The president of Democratic Republic of Congo’s electoral commission has said that he expects the presidential election, originally scheduled for this November, to be delayed until December 2018.
President Joseph Kabila has been accused of deliberately delaying the poll to cling to power.
Kabila denies he is behind the delays, which he says are due to logistical and budgetary constraints.
Commission president Corneille Nangaa told delegates at ongoing multi-party talks that the commission would finish updating the voter registry on July 31, 2017 and require an additional 504 days to organise the vote, several people present at the closed door meeting said.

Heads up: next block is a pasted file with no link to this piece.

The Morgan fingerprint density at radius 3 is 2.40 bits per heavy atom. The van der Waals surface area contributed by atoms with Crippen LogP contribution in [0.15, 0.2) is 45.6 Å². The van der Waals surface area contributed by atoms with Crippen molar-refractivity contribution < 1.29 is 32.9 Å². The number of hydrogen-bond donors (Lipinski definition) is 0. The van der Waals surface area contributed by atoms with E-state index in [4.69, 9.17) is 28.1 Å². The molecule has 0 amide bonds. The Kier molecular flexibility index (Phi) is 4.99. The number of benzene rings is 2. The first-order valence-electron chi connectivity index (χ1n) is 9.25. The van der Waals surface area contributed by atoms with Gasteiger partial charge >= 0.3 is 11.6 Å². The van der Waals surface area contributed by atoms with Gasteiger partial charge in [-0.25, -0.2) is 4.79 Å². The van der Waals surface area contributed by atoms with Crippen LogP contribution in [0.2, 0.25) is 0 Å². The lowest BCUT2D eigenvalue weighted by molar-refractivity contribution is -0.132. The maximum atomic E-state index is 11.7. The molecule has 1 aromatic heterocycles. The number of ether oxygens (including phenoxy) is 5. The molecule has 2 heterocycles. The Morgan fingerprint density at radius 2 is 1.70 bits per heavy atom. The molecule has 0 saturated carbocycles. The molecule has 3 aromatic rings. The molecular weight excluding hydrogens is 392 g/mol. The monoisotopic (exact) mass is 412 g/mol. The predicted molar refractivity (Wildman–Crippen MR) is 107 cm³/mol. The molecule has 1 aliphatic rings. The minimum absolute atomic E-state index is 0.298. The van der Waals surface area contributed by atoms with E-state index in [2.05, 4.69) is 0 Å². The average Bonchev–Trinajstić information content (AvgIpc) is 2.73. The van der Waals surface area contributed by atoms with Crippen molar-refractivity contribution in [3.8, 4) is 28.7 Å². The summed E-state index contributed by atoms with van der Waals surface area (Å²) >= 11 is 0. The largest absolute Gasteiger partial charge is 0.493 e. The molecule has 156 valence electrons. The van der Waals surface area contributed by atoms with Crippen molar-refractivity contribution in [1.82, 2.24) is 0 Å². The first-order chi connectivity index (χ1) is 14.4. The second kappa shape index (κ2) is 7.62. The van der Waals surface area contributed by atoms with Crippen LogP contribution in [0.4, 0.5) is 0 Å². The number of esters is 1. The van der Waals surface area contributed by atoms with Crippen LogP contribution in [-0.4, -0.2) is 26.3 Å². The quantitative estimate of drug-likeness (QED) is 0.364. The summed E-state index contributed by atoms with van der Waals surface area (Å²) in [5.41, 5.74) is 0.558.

A national deputy and the minister of parliamentary relations confirmed Nangaa’s remarks on Twitter.
The talks are meant to reach a consensus among Kabila’s allies, opponents and civil society on the election date.
However, most major opposition parties are boycotting the talks, which they say are intended to provide a pretext for Kabila to stay in office.
Kabila, who took office in 2001 after the assassination of his father Laurent Kabila, is required by constitutional term limits to step down in December.